E-pharmacies told to stop sale without licence

NEW DELHI: Stopping , the drug regulator has issued orders prohibiting any such sale without a valid licence. The order is likely to force to shut operations as in the absence of any regulation or law for online sales of medicines, neither the Centre nor state authorities can issue licence to e-pharmacies.

In an order to states and Union Territories, the Drug Controller General of India has asked authorities to be vigilant of online sales and take immediate action in case of violations. TOI has reviewed the order and the letter sent to state drug controllers.

The proposed regulation for online sale of medicines is still under consideration of a group of ministers (GoM) headed by defence minister. Unless the regulations are finalised and notified by the health ministry, there are no provisions under the drug law for the drug regulator or state authorities to issue licenses allowing e-pharmacies to operate.

In its letter to states, the Centre has cited “the order” by the Delhi high court issued on December 12, 2018, in the matter of Dr Zaheer Ahmed Vs Union of India. The Court had ordered a ban on the sale of drugs online across India, in response to a petition filed by Delhi-based dermatologist Ahmed.

Creating further pressure, The All India Organisation of Chemists and Druggists– a powerful lobby representing over 9 lakh brick and-mortar chemists and retail pharmacy outlets – have also asked their state bodies to be vigilant of violations and ensure action by state authorities. “All affiliated states are requested to appeal to their respective state drug controllers to take stringent action against all online players, operating in respective states,” AIOCD asked its members in a letter sent on Monday.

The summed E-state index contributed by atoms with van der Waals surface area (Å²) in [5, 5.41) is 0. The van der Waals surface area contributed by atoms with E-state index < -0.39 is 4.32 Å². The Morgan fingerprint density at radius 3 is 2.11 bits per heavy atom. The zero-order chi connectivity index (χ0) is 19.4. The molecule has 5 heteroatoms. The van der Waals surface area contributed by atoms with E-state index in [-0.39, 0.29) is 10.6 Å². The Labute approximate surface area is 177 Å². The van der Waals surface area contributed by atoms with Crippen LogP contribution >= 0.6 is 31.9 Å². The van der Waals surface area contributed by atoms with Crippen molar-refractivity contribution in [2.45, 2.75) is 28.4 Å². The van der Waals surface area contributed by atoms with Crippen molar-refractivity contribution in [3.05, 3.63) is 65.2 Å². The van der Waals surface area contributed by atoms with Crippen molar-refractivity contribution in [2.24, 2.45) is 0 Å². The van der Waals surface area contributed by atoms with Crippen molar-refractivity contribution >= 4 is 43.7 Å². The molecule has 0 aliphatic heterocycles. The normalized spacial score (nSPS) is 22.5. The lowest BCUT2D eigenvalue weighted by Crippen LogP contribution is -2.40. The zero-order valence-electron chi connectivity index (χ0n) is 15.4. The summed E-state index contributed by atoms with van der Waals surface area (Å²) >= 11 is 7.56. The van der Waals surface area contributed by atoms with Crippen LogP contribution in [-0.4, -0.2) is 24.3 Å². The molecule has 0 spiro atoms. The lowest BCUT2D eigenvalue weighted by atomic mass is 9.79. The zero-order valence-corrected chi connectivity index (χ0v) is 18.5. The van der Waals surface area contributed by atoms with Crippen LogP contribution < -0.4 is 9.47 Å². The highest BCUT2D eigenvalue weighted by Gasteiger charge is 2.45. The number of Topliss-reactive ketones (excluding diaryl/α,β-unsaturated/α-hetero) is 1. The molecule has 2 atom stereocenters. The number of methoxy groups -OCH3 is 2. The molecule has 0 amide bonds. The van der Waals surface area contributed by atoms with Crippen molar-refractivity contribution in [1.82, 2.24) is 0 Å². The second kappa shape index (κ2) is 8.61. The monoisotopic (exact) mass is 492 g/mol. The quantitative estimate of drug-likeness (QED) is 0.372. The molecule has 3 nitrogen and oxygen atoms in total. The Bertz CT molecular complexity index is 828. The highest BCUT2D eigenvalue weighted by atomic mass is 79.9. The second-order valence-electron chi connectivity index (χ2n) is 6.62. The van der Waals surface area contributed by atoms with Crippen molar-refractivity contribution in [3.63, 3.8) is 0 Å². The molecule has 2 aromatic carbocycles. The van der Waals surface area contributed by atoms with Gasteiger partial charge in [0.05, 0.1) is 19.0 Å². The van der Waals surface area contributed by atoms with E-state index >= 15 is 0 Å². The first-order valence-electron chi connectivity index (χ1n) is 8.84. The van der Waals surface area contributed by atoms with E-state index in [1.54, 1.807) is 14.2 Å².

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E-pharmacies – already concerned over the delay from government in formulating regulations – say the move will not only impact consumers but also over 30,000 skilled professionals employed with the sector.

As per the industry estimates, e-pharmacy sector is catering to around 50 lakh patients per month and is growing rapidly attracting further investments. The current market for online sale of medicines is pegged at around Rs 2,000-3,000 crore, projected to grow at about 20% annually by 2024. Though the offline chemists and retailers have been strongly opposing e-pharmacies raising concerns about illegal prescriptions and misuse of medicines, various studies have shown encouraging trends with more people buying medicines online.

The proposed regulations framed by the health ministry suggest allowing online platforms to co-exist with brick-and-mortar chemist retailers by not allowing e-pharmacies to stock medicines and rather source it from the offline players.

It also proposes mandatory registration of such online portals as well as maintenance of information regarding the transactions and prescriptions against sale of medicines.
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